Get customer feedback the right way with ideaphore
Maxim Price is the co-founder of ideapho.re, which is a tool that companies of all sizes can use to properly capture the ideas and feedback of their customers. He is also the host of the NY Plays with Tech meetup which is a real-life way for startups to talk to an audience of eager entrepreneurs. His background in IP law has given him a unique perspective into the intricacies of how business ideas should be shared and built upon.
What are you currently working on?
We are an open (crowdsourced) innovation startup. We're searching for a repeatable, scalable business model that helps companies connect with their current and potential customers to bring innovations from outside into the company. Open Innovation has been growing extremely quickly since the early 2000s and it now must to be part of any company's new product development strategy. At its heart, it is customer development: the concept known by every lean startup. And we set out to make it easy and affordable. Our first products are ideaphore, which is the backbone of our idea sharing technology, and ideaphorum, which allows companies to run ideation competitions at varying levels of complexity. Unsurprisingly, ideation contests have the dual benefit of innovation and marketing. And we're excited to keep building and offering more products for our customers including some innovation games which we'll be releasing soon (keep an eye out for "start up and take my money" coming soon).
How did you get the idea for ideaphore?
I was working in N.Y. as an intellectual property (patent) litigation attorney for some of the biggest tech companies in the world. I began to follow and study startups, their concepts, and culture. It became clear quite quickly that "customer development" or asking potential customers what features they really need, is key for any startup. It's a concept that big companies have used for many years. But how does someone get that input, especially when they are just starting up? How do you incentivize people to share that information? What are the intellectual property pitfalls of getting your business ideas from people who don't work for you? Social media seems - in theory - to provide a fantastic platform for open innovation. But in practice, it becomes clear pretty quickly that it's just not built for that. Neither the company nor the customer know what to expect or how to organize ideas in the mess that is regular social media. The signal to noise ratio is really high.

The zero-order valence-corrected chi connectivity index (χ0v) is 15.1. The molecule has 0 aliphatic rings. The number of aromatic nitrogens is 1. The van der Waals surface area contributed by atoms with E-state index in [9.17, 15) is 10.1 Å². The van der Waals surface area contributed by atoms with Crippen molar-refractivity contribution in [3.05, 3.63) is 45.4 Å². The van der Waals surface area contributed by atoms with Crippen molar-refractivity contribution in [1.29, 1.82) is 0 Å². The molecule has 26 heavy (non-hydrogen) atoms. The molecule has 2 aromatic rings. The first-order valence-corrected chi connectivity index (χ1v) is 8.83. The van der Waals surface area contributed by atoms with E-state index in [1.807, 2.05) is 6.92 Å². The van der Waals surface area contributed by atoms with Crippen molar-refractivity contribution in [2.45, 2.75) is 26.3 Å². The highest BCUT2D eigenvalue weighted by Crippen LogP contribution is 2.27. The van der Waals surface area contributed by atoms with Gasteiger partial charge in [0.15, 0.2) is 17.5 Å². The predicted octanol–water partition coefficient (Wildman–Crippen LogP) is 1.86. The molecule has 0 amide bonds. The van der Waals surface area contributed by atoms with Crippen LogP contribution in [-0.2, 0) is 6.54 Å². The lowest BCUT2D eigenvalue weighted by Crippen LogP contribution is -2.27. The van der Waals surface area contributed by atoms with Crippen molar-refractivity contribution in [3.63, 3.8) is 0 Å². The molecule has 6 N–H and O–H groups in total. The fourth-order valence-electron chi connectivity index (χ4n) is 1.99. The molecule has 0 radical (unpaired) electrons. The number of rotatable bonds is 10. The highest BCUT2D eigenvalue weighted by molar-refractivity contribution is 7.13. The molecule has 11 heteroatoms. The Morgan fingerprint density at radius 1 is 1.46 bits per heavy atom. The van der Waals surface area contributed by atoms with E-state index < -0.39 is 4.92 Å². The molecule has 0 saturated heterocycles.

I started thinking that we could solve these problems - make the intellectual property arrangement clear, organize the ideas, and help guide companies through the process. I brought together a team of my closest friends. Together we have education and experience in law, web development, big data, math, finance, startups, and ideation theory. We quickly put our vision of social media for open innovation into action.
What are some of the coolest ideas that have been submitted on ideaphore?
We often have users submit ideas to companies or industries that they think will be great but simply don't have time to work on - not even to research their feasibility - donating them to whomever does have the time and resources. The more ideas we can share and discuss, the better off the world is, we think. Here are some interesting ones we've had on ideapho.re:
- Improvement to robotic prosthetic arms
- A new money making product for iFixit
- Migraine treating helmet
- Rent-a-friend website
Do you have any tips for running a successful meetup group?
Make sure you set up the meeting regularly, at approximately the same time and on the same day (if monthly), and announce as early as possible. If you only give people one or two week's notice, you'll get a low turnout. Find a relevant activity that people respond to, that gets them talking and active, and do it every time at the beginning of each meetup to open people up and get them to start interacting. And try out all of the different online platforms that let you list your meetup, including eventbrite. Don't give exclusivity to any one site, some may ask you for it.
What do you like most about working remotely?
I'm sure I am not alone in this, but being around other people who at least seem to be working diligently makes me work more diligently. I am less likely to get distracted or search for entertainment on the web if I am in a room full of working people. I also like to listen in on other people's conversations. You really get a feel for the issues other people are facing and often enough you can learn how to handle them by listening and watching even if they are in a completely different field. I don't meet many people in the co-working spaces, but the ones I do meet often become close friends.
What is your favorite Croissant space and why?
It's difficult to pick one. It really depends on what you're looking for that day. Workville is nice because the people are friendly and easy to talk to. Grind is great (i've been waiting for this space to become available because I used to use it before I found Croissant) if you really need to get work done - as the name quite implies. Rise is also a good place to focus. I haven't been to Bar Works yet but it looks awesome.